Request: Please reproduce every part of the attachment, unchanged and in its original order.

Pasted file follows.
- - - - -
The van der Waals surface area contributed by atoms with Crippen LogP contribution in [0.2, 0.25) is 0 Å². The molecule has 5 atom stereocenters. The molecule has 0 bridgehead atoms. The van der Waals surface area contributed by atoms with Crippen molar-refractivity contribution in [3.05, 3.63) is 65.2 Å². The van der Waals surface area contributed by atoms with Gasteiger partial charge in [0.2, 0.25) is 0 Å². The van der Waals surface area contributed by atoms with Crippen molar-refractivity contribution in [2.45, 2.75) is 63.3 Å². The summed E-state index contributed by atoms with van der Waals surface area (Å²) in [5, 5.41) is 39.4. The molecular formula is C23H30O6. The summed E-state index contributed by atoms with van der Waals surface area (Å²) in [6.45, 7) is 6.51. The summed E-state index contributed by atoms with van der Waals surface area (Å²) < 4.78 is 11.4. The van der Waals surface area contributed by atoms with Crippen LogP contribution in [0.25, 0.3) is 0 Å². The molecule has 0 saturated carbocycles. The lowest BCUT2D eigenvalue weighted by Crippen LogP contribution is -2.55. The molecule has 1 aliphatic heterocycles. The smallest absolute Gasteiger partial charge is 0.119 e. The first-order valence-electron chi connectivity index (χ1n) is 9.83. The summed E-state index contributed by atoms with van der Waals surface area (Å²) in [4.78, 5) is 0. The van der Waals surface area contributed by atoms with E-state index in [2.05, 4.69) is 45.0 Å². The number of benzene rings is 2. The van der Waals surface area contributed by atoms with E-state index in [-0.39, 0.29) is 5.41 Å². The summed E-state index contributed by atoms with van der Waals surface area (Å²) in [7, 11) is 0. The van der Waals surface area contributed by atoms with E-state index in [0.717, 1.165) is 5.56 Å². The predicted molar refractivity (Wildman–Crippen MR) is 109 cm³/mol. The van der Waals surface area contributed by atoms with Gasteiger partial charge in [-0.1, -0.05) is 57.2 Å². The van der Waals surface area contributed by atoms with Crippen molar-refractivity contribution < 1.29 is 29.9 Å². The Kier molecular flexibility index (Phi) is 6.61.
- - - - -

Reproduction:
The van der Waals surface area contributed by atoms with Crippen LogP contribution in [0.2, 0.25) is 0 Å². The molecule has 5 atom stereocenters. The molecule has 0 bridgehead atoms. The van der Waals surface area contributed by atoms with Crippen molar-refractivity contribution in [3.05, 3.63) is 65.2 Å². The van der Waals surface area contributed by atoms with Gasteiger partial charge in [0.2, 0.25) is 0 Å². The van der Waals surface area contributed by atoms with Crippen molar-refractivity contribution in [2.45, 2.75) is 63.3 Å². The summed E-state index contributed by atoms with van der Waals surface area (Å²) in [5, 5.41) is 39.4. The molecular formula is C23H30O6. The summed E-state index contributed by atoms with van der Waals surface area (Å²) in [6.45, 7) is 6.51. The summed E-state index contributed by atoms with van der Waals surface area (Å²) < 4.78 is 11.4. The van der Waals surface area contributed by atoms with Crippen LogP contribution in [0.25, 0.3) is 0 Å². The molecule has 0 saturated carbocycles. The lowest BCUT2D eigenvalue weighted by Crippen LogP contribution is -2.55. The molecule has 1 aliphatic heterocycles. The smallest absolute Gasteiger partial charge is 0.119 e. The first-order valence-electron chi connectivity index (χ1n) is 9.83. The summed E-state index contributed by atoms with van der Waals surface area (Å²) in [4.78, 5) is 0. The van der Waals surface area contributed by atoms with E-state index in [2.05, 4.69) is 45.0 Å². The number of benzene rings is 2. The van der Waals surface area contributed by atoms with E-state index in [-0.39, 0.29) is 5.41 Å². The summed E-state index contributed by atoms with van der Waals surface area (Å²) in [7, 11) is 0. The van der Waals surface area contributed by atoms with E-state index in [0.717, 1.165) is 5.56 Å². The predicted molar refractivity (Wildman–Crippen MR) is 109 cm³/mol. The van der Waals surface area contributed by atoms with Gasteiger partial charge in [-0.1, -0.05) is 57.2 Å². The van der Waals surface area contributed by atoms with Crippen molar-refractivity contribution < 1.29 is 29.9 Å². The Kier molecular flexibility index (Phi) is 6.61.